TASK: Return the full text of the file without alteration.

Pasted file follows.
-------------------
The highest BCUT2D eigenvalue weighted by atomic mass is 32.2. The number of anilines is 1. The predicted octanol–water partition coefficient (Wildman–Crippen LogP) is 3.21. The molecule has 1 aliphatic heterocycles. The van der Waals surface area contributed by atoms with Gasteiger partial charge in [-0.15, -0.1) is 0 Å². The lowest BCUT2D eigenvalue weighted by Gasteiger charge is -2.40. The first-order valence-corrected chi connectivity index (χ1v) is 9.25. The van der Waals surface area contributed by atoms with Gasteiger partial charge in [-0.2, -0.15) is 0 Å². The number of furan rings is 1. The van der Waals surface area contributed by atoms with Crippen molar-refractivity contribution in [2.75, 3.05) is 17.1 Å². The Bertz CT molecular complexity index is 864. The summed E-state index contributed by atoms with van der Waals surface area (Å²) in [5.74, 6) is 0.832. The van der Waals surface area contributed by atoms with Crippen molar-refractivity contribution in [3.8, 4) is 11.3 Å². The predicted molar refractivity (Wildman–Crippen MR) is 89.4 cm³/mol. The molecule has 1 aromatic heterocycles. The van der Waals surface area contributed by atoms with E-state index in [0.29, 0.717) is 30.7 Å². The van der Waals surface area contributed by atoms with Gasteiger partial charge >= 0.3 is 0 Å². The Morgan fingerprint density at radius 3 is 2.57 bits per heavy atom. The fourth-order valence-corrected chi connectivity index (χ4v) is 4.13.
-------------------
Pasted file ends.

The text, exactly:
The highest BCUT2D eigenvalue weighted by atomic mass is 32.2. The number of anilines is 1. The predicted octanol–water partition coefficient (Wildman–Crippen LogP) is 3.21. The molecule has 1 aliphatic heterocycles. The van der Waals surface area contributed by atoms with Gasteiger partial charge in [-0.15, -0.1) is 0 Å². The lowest BCUT2D eigenvalue weighted by Gasteiger charge is -2.40. The first-order valence-corrected chi connectivity index (χ1v) is 9.25. The van der Waals surface area contributed by atoms with Gasteiger partial charge in [-0.2, -0.15) is 0 Å². The number of furan rings is 1. The van der Waals surface area contributed by atoms with Crippen molar-refractivity contribution in [2.75, 3.05) is 17.1 Å². The Bertz CT molecular complexity index is 864. The summed E-state index contributed by atoms with van der Waals surface area (Å²) in [5.74, 6) is 0.832. The van der Waals surface area contributed by atoms with Crippen molar-refractivity contribution in [3.8, 4) is 11.3 Å². The predicted molar refractivity (Wildman–Crippen MR) is 89.4 cm³/mol. The molecule has 1 aromatic heterocycles. The van der Waals surface area contributed by atoms with E-state index in [0.29, 0.717) is 30.7 Å². The van der Waals surface area contributed by atoms with Gasteiger partial charge >= 0.3 is 0 Å². The Morgan fingerprint density at radius 3 is 2.57 bits per heavy atom. The fourth-order valence-corrected chi connectivity index (χ4v) is 4.13.